PCIE cabling aside, the strands should be long enough to satisfy mid tower owners who like clean cable management. Full tower owners may still need a 24pin and/or 8pin extension (which NZXT does offer) to feed wiring around back. It really depends on your particular case and cable management preferences.
Still, based on our testing, the HALE82N 750 has a good strong power plant ready to continuously give you 750 Watts without issue. Naturally, one should make sure the PSU gets a decent amount of cool air flow and you won’t easily hear it especially inside your case loaded with other fans and noise producing components. It definitely won’t add to the noise that’s for sure.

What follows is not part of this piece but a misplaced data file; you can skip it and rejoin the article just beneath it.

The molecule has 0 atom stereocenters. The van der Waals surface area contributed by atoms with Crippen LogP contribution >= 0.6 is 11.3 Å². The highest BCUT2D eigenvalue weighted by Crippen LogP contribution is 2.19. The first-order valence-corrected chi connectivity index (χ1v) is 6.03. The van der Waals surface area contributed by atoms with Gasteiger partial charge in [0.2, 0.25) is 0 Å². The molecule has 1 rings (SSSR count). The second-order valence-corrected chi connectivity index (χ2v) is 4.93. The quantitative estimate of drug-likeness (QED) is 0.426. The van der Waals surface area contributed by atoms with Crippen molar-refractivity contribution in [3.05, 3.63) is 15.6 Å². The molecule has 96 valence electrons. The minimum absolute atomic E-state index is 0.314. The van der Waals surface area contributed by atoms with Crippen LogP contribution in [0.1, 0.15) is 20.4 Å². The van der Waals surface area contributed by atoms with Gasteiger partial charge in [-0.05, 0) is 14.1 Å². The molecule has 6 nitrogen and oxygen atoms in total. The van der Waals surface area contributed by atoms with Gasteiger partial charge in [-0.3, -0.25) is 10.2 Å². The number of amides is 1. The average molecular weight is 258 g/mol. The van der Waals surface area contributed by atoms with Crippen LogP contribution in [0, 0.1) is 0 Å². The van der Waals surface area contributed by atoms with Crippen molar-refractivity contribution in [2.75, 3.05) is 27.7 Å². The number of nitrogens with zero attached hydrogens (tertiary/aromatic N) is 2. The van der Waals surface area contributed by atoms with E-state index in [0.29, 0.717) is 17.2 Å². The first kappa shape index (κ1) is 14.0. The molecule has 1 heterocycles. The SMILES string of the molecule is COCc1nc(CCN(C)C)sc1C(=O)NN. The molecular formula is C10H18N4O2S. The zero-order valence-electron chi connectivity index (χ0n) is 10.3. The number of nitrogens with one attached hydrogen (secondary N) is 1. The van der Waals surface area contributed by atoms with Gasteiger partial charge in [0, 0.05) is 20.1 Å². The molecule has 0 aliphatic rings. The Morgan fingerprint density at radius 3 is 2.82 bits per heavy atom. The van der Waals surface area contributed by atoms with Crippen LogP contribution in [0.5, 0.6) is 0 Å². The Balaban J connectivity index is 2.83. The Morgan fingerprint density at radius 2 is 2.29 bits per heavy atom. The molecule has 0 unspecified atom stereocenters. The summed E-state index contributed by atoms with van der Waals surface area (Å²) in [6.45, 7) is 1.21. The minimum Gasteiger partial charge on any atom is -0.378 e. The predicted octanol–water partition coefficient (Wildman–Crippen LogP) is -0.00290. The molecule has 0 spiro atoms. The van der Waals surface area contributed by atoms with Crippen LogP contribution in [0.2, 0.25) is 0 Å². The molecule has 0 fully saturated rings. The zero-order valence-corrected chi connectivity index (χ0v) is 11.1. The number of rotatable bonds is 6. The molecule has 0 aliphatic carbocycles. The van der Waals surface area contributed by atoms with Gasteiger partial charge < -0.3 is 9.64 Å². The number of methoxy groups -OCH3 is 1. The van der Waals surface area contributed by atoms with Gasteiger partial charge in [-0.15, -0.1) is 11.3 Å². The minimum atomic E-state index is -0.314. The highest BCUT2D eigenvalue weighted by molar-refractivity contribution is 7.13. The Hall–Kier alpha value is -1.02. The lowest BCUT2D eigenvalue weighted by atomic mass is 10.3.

The NZXT HALE82N series start at MSRPs of $89.99 for the 550, $99.99 for the 650, and $109.99 for the 750 model. Pricing of the units may end up being lower since the original HALE82-750-M (modular) unit is selling for $119.99 online. If $10 US/CA is all that separates the choice, users will undoubtedly step up to the modular with the Seasonic factory power plant. However, a $20 less unit will motivate price conscious users to buy the HALE82N and NZXT has clearly taken care of price conscious customers with an affordable PSU especially with the excellent “Less Than Three” warranty service.
Overall, based on initial price, performance, and overall features, this power supply definitely gets a recommendation from us. But hopefully pricing sorts itself out to make it an even better value against it’s own siblings.
- 80Plus Bronze efficiency
- Respectable rail voltages
- Strong +5Vsb for USB charging
- Doesn’t get too loud
- Less Than Three Warranty Service
- Very plain looking unit
- Doesn’t quite have the HALE82-750-M performance
- Current pricing only $10 less than the Modular “M series”
Overall Rating: 8.0 / 10.0